Lack of financial knowledge is disempowering single women and mums

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Single women, and in particular single mothers, have cited poor financial knowledge as their biggest barrier to recovering from financial setbacks and challenges, according to new research from Galaxy Research on behalf of State Custodians Home Loans.

Galaxy Research polled 1,005 people nationwide, asking them how they would handle financial difficulties following stressful life events such as job losses, divorce, serious illnesses, or deaths in the family.

Nearly half of all single women (46%), and specifically three in five single mums (60%), said not knowing enough about money to understand what to do or who to turn to for help would be their biggest hindrance to getting back on track with their finances or money-related housing issues.   

Rather alarmingly, some 37% of single women and 46% of single mums admit the tendency to wait too long to take effective action in the hopes that their dire financial situation would “just somehow resolve itself on its own.”

The recent ANZ Survey of Adult Financial Literacy in Australia report revealed that women had lower scores on average than men on financial knowledge and numeracy from the age of 28 onwards.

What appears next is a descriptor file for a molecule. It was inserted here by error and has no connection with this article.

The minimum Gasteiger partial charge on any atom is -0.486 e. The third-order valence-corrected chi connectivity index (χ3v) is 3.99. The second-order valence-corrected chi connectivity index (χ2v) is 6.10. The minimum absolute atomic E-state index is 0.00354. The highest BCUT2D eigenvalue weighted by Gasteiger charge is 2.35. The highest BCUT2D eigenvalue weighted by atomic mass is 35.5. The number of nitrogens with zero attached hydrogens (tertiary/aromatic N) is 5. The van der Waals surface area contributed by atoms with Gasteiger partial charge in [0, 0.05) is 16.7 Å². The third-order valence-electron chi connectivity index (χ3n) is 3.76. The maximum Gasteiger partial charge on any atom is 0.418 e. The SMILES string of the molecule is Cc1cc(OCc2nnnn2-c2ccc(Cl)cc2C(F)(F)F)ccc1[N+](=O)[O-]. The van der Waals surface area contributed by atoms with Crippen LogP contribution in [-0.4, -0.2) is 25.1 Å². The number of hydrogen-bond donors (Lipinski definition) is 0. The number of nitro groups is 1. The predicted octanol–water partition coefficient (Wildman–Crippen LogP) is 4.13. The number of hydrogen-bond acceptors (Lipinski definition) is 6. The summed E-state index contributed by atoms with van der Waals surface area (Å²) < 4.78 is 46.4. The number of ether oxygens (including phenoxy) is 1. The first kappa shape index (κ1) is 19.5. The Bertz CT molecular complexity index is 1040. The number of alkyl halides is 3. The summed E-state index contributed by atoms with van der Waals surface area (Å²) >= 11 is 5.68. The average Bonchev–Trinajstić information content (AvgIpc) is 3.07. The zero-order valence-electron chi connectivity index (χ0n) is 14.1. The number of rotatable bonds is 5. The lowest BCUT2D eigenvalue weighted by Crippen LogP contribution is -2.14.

Joanna Pretty, general manager at State Custodians Home Loans, said her firm often advises single women in difficult financial circumstances who’re struggling to make sense of financial issues.

“Most women usually spend some proportion of their lives on their own – whether it’s by choice or circumstance,” she said. “Given that women are living longer lives, it’s vital single women financially educate themselves in the event of a crisis. This also applies to women in a couple, who leave money matters up to their partner because they’re also at risk if they suddenly become single and don’t know how to handle finances.”

Listed below are some steps women – single or not – can take to financially empower themselves.
In preparation of a financial setback:
  1. Have an emergency fund stashed away. Aim to put aside at least three to six months’ worth of savings that can support you. 
  2. Live within your means. List down all your essential and non-essential expenses, and be honest about your present and future earning capacity. Only spend what you can afford.
  3. Educate yourself financially. Check how well your super is performing; make sure your bank accounts aren’t attracting unnecessary fees; and consider renegotiating your mortgage to a lower rate. Just as importantly, consider seeing a financial planner to map out your goals.


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